However, the discussion of D5 [in] the divisional application as filed is not “the mere addition to the description of a reference to prior art”. In fact, by stating that it gives an alternate definition of the hypervariable regions or CDRs, it goes far beyond the disclosure in said document which expressly mentions […] that it refers to loops, whose “limits are somewhat different from those of the complementarity determining regions defined by Kabat”. By immediately thereafter introducing the term “Chotia CDR” as being an alternate definition for “Kabat CDR”, this new part of the description provides the public with the instruction that the term “CDR” may be Kabat CDR or “Chotia CDR”. […] As decision T 11/82 does not refer to a situation where the analyses and discussion of a prior art document goes [sic] far beyond the actual disclosure in said document, it is not relevant for the present case. [20]

Although the added parts of the description have been introduced in the section “Background of the Invention” their content is considered by the Board to have an essential impact on the skilled reader’s interpretation of the term CDR in the following parts of the application. The reader is provided with the technical teaching that, besides the generally accepted definition of CDRs according to Kabat, there is another, alternate definition of this term according to Chotia. […] [21]

The Board sees no reason why the skilled reader should disregard the clear information conveyed by the disclosure of the divisional application as filed. [22]

The Appellant relied on paragraph [0040] of the patent as granted, which he considered to give a definition for CDRs and to be a basis for the assumption that the term CDRs in the application means Kabat CDRs only. This passage reads: “As used herein, the term "framework region" refers to those portions of immunoglobulin light and heavy chain variable regions that are relatively conserved (i.e., other than the CDRs) among different immunoglobulins in a single species, as defined by Kabat, et al., op. cit. As used herein a "human-like framework region" is a framework region that in each existing chain comprises at least about 70 or more amino acid residues, typically 75 or 85 or more residues, identical to those in a human immunoglobulin.” The first sentence of this passage states that, according to Kabat, framework regions, other than CDRs, are relatively conserved. Thus, the information given does not concern the actual extent of framework regions, by disclosing those amino acid residues that are part thereof, but concerns their degree of conservation. The second sentence defines the term “human like framework regions”. Therefore, this passage does not provide a definition of the term CDRs. [23]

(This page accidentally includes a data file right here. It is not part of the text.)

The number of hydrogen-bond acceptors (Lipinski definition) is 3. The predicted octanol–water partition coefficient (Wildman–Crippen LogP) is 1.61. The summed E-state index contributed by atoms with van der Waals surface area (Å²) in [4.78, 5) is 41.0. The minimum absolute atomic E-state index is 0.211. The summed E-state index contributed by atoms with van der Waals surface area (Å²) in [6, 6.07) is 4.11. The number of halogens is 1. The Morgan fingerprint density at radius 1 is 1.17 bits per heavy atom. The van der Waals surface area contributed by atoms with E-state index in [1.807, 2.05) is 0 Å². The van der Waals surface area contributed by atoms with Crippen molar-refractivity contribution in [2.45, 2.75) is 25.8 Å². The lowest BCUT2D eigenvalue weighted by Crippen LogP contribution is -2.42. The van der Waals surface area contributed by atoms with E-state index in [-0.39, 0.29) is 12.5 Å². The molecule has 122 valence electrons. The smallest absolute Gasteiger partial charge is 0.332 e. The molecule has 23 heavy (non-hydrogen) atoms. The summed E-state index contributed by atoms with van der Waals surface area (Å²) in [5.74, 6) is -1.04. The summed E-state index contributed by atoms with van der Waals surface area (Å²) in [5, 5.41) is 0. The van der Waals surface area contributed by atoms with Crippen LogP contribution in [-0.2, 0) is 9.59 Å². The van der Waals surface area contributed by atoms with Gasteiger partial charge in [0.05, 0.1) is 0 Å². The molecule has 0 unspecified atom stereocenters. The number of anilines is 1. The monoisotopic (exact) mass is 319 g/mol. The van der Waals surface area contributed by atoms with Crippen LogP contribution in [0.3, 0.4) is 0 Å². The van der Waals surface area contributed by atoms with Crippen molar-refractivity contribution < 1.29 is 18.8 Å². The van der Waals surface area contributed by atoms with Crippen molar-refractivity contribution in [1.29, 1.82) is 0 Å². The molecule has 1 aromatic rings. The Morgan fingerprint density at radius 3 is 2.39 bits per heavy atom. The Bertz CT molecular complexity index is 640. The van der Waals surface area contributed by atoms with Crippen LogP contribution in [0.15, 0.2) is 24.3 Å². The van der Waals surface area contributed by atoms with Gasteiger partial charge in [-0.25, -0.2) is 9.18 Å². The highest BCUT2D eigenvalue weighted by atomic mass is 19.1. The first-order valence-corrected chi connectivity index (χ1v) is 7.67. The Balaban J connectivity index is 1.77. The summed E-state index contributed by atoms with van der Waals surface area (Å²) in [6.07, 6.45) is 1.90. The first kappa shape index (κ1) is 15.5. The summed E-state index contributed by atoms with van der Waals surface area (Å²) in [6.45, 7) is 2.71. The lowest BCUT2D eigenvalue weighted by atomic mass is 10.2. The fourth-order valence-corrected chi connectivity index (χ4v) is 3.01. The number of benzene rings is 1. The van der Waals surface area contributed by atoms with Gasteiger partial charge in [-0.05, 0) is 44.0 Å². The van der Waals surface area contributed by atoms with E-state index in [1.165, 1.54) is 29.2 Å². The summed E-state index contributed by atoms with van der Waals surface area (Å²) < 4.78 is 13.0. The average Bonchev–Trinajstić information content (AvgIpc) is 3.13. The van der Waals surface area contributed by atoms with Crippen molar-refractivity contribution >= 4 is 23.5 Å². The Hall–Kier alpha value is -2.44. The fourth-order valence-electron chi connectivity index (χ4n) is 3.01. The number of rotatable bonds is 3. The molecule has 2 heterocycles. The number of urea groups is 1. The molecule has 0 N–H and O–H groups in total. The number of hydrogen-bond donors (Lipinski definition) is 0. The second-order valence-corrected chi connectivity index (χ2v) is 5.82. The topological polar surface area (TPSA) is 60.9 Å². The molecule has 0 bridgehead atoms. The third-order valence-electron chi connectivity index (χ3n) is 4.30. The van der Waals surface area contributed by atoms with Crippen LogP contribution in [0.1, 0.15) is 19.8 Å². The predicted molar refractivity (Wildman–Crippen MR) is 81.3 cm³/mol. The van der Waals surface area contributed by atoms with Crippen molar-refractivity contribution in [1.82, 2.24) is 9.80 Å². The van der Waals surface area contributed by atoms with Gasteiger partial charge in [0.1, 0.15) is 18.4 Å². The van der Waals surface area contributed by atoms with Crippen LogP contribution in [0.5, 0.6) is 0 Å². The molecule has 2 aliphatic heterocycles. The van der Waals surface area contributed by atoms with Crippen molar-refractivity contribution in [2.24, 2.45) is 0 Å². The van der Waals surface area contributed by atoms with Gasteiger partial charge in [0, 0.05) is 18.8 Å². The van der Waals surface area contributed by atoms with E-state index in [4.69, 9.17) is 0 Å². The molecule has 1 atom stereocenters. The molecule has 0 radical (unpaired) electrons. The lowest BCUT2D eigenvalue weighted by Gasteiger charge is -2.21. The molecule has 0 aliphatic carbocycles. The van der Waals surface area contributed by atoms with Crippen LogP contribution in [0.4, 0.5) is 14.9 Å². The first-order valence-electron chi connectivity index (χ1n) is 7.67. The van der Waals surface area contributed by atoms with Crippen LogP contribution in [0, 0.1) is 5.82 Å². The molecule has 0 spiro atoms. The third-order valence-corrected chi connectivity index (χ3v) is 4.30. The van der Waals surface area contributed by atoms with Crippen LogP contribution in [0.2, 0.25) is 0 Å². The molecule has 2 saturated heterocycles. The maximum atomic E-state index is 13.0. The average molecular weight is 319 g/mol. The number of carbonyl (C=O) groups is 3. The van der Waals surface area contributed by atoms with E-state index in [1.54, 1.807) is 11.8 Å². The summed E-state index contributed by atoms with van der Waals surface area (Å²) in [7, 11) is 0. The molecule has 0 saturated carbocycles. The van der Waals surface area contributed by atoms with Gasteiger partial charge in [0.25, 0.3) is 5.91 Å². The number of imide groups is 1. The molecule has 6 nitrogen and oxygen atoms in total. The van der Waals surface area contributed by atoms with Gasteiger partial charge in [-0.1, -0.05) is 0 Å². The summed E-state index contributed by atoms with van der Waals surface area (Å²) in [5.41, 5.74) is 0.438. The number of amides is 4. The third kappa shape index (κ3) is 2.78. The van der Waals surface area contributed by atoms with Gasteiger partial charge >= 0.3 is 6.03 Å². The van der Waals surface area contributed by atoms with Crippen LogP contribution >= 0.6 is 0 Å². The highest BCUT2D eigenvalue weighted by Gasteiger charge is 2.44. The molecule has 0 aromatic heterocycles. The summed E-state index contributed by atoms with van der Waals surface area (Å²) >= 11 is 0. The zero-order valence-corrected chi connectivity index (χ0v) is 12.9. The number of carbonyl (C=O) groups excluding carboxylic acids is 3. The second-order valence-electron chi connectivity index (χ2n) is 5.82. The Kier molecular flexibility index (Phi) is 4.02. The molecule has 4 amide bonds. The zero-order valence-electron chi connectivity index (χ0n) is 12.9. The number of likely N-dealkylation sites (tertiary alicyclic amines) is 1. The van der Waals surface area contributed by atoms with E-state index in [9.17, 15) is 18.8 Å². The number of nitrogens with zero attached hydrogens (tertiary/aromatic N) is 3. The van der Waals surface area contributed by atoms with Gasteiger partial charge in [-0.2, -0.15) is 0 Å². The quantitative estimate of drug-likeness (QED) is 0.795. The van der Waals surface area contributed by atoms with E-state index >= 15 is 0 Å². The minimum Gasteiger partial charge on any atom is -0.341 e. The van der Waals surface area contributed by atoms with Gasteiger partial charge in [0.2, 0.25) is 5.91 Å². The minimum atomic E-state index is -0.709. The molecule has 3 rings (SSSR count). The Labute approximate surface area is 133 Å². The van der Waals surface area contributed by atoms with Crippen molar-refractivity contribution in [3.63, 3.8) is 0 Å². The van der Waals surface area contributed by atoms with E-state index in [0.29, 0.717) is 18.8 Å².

The second paragraph referred to by the Appellant is paragraph [0046] of the patent as granted. This paragraph refers to document D15 and states that its disclosure is “excluded from coverage”. The Appellant seems to argue that a reference to this document which itself refers to CDRs as being Kabat CDRs has to be considered as a basis for finding that the same term when used in the present application also means Kabat CDRs only. The Board cannot agree. The acknowledgement of the disclosure in a prior art document is no basis for the allegation that a technical term defined in this document in a specific way has to be interpreted in an identical way in the present application, which on pages 3 and 4 contains an explicit statement that the term is defined in a different manner. [24]

[…] the Board reaches the decision that the application as originally filed refers to CDRs which are defined according to Kabat, or according to the alternate definition of Chotia. Since the parent application as originally filed does not refer to CDRs according to Chotia, the divisional application contains subject-matter going beyond the content of the earlier application as filed and does not meet the requirements of A 76(1). [25] 

To read the whole decision, click here.